DCSIMG

Breakthrough in train service bid

HOPES are high that the east coast could soon get hourly trains and a year-round Sunday service – both key demands of the recently-formed Friends of the Bridlington to Scarborough Railway Line.

The long-awaited improvements could even start in two years' time – although public transport campaigners from the Filey area have been urged to treat the news with caution.

The route is currently run by Northern Rail, which has been criticised in the past for offering a "Cinderella service" on the Bridlington to Scarborough end of the line, compared with the much better service between Bridlington and Hull. Trains run about every 90 minutes, while there is no Sunday service over the winter.

Rail development officer of the Yorkshire Coast Community Rail partnership David Walford said the catalyst for the train company's current review of its services was Network Rail's 10-year plan for the region, which includes a range of infrastructure improvements.

He said: "We've highlighted the service gaps or where there is undue pressure on existing services, and it is a somewhat disappointing service between Bridlington and Scarborough.

"But we know how important it is to the tourist economy, and that any improvements could have a significant impact on tourism, so local authorities and rail partnerships have done a lot of work on looking at the practicalities of running an hourly service on a single-track system.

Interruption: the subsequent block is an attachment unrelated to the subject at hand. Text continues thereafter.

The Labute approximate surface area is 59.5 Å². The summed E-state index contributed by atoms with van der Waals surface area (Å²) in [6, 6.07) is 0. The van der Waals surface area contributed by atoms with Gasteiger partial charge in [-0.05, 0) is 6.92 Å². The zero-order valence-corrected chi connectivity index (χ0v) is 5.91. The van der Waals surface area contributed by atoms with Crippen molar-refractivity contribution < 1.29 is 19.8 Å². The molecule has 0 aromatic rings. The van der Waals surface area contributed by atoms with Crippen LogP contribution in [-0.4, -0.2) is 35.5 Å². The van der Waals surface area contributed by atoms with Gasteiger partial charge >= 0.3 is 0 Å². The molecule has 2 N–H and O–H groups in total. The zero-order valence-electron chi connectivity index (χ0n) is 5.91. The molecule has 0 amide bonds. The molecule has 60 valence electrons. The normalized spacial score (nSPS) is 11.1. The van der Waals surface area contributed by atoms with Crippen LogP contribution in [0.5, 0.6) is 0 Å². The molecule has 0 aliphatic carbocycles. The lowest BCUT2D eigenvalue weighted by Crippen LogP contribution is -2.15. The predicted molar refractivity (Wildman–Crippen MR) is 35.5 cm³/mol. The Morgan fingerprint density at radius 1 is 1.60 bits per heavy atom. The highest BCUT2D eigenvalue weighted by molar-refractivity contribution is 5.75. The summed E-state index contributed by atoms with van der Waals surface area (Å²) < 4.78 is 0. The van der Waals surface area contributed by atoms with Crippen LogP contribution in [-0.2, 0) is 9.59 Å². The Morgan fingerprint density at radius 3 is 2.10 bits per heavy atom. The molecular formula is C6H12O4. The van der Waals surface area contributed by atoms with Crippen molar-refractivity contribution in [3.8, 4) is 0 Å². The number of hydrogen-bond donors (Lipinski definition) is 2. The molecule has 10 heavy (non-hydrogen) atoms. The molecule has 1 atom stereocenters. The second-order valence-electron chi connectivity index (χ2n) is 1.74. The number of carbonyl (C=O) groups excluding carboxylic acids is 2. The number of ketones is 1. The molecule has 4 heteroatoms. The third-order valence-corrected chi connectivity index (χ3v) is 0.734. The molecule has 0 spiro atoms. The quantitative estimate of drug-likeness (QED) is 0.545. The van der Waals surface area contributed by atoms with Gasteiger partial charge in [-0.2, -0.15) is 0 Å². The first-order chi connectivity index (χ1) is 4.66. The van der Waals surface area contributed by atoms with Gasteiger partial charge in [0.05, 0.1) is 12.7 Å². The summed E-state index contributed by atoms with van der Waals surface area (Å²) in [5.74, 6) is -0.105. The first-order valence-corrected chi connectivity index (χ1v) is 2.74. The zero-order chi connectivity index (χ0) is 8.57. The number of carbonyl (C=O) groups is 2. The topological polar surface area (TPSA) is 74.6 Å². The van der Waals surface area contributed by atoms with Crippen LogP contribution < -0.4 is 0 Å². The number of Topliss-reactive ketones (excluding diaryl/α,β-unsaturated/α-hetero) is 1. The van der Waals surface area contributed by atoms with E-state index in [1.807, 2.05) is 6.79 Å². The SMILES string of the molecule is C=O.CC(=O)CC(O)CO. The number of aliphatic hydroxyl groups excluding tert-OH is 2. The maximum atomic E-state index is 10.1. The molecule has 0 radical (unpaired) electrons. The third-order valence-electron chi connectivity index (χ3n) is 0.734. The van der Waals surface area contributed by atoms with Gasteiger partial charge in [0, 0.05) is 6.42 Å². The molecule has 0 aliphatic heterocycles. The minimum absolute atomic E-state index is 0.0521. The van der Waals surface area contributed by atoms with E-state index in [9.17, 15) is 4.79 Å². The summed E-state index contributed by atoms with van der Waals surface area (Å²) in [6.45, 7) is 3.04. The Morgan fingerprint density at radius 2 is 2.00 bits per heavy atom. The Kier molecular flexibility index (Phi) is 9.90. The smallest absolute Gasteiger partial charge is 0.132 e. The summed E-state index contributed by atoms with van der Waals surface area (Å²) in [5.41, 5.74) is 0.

"What we've found is that it's quite feasible on the current infrastructure, and Northern Rail is giving it serious consideration."

Mr Walford said the main obstacle was the need for more rolling stock, but the train company would be receiving 182 extra carriages over the next five years from the Department of Transport as part of a Government programme of investment in the rail network.

Passengers are already seeing the gradual extension of Sunday services, and Mr Walford said if a decision was taken to bring in a year-round Sunday service, it could be in place in two years' time. The introduction of an hourly service would take a minimum of two years, he added.

Hertford ward councillor Godfrey allanson, who is a member of the community rail partnership as well as Scarborough Council's public transport forum, said although it was not a "straightforward" issue, what he had heard from Northern Rail at a partnership meeting this week had been extremely encouraging and it could only be good for the whole area.

The benefits would be not just to the local economy and tourism, but for commuters travelling to work in Scarborough, Bridlington and beyond, and the environment, as more people are tempted out of their cars.

l In further good news for the railways, Network Rail has confirmed it will be starting long-awaited reapirs at Filey Station next week.

 
 
 

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